Looking for a lively debate about a controversial issue? Want to know more about a political candidate? Interested in registering to vote?
Try the League of Women Voters.
“Our goal is to inform and encourage active participation of people in government,” said Joan Johnson, public relations director for the Syracuse chapter of the League. “We’re involved in our community and our state and our country and we’d like more people to be involved.”
On Valentine’s Day, Feb. 14, the League celebrated its 94th birthday. Its history reflects the history of women. And, after nearly 100 years, its modern-day mission hasn’t changed: educate voters and encourage political involvement.
The League describes itself as a nonpartisan political organization. It does not endorse candidates, say its leaders. But the group does study and take stands on some issues. And it lobbies elected officials about its concerns, say leaders.
The national, state and local levels of the League all work in tandem, said Johnson, the Syracuse spokesperson. The national and state branches choose an issue to study each year, but the local branches may have their own interests, she said.
In Syracuse, this has included a wide range of issues: Human trafficking. Immigration reform. The Onondaga Lake clean-up.
“We reach positions on issues through study, then come to a consensus,” Johnson said. “Each League around the state will meet once the study is completed and decide whether or not they think we can actually form a position on something.”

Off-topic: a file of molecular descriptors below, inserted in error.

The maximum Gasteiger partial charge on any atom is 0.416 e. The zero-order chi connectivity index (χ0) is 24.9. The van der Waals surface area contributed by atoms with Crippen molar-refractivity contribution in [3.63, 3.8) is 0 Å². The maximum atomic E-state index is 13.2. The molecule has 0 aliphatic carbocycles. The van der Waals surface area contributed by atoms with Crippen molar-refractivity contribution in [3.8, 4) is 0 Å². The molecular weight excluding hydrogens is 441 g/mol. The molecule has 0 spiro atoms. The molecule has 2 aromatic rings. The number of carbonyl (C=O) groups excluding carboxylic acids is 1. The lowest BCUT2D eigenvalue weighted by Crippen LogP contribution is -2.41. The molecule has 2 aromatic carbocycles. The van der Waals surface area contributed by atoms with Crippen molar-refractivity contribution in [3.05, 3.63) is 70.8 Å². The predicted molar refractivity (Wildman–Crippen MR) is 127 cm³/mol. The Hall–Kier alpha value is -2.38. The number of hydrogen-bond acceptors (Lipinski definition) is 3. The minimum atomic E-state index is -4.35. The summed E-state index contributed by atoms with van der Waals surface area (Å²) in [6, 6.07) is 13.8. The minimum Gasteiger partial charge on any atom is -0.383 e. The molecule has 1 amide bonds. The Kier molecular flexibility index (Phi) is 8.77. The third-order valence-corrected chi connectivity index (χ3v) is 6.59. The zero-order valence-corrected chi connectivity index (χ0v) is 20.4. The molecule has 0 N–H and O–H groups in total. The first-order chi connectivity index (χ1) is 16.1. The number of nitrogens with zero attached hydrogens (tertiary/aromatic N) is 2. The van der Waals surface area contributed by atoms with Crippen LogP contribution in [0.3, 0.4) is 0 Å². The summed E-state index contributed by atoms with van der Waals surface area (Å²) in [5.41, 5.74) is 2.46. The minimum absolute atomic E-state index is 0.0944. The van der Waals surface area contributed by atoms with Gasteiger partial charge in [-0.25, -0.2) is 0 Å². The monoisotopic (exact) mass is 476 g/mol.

The League was formed after the 19th Amendment to the Constitution passed in 1920. Once women were given the right to vote, Johnson said, women’s suffragists decided that female voters needed to be educated. Originally, the League was only open to women. But now, both men and women can join by filling out a form available on the League’s website.
The League even discussed changing its name to be more inclusive, said Johnson. At the League’s national convention, the group debated becoming “The League of Men and Women Voters.” But this idea was shot down to honor the League’s history, she said.
Sylvia Matousek, the recording secretary for the Syracuse League’s board, has been a member for less than a year. She has been impressed by the Syracuse League’s activism and organization, she said.
“Knowing the League by reputation only, having never been a member, and seeing the membership list of women in the community whom I respected, I thought I’d help out a little,” she said in an email interview. “As a newbie, I am impressed with the number and quality of the activities in which the LWV is engaged.”
Kristi Andersen, a political scientist at Syracuse University and a member of the League for 30 years, said that the League has a long tradition of debating issues. “They’re quite active in politics,” Andersen said.
The League is involved in governmental affairs year-round, she said. But it is busiest during election season. “In any town, you will find the League of Women Voters setting up a forum for people to come and listen to the candidates who are running for office,” Andersen said.
The League itself refrains from endorsing a political candidate during election season, said Johnson, its Syracuse spokesperson. But individual members are allowed and even encouraged to voice their own political leanings, she said.
Said Johnson: “If we weren’t interested in politics, we wouldn’t be interested in the League. It is still a political organization.”
(Avery Hartmans is a senior majoring in newspaper and online journalism with a minor in English and textual studies.)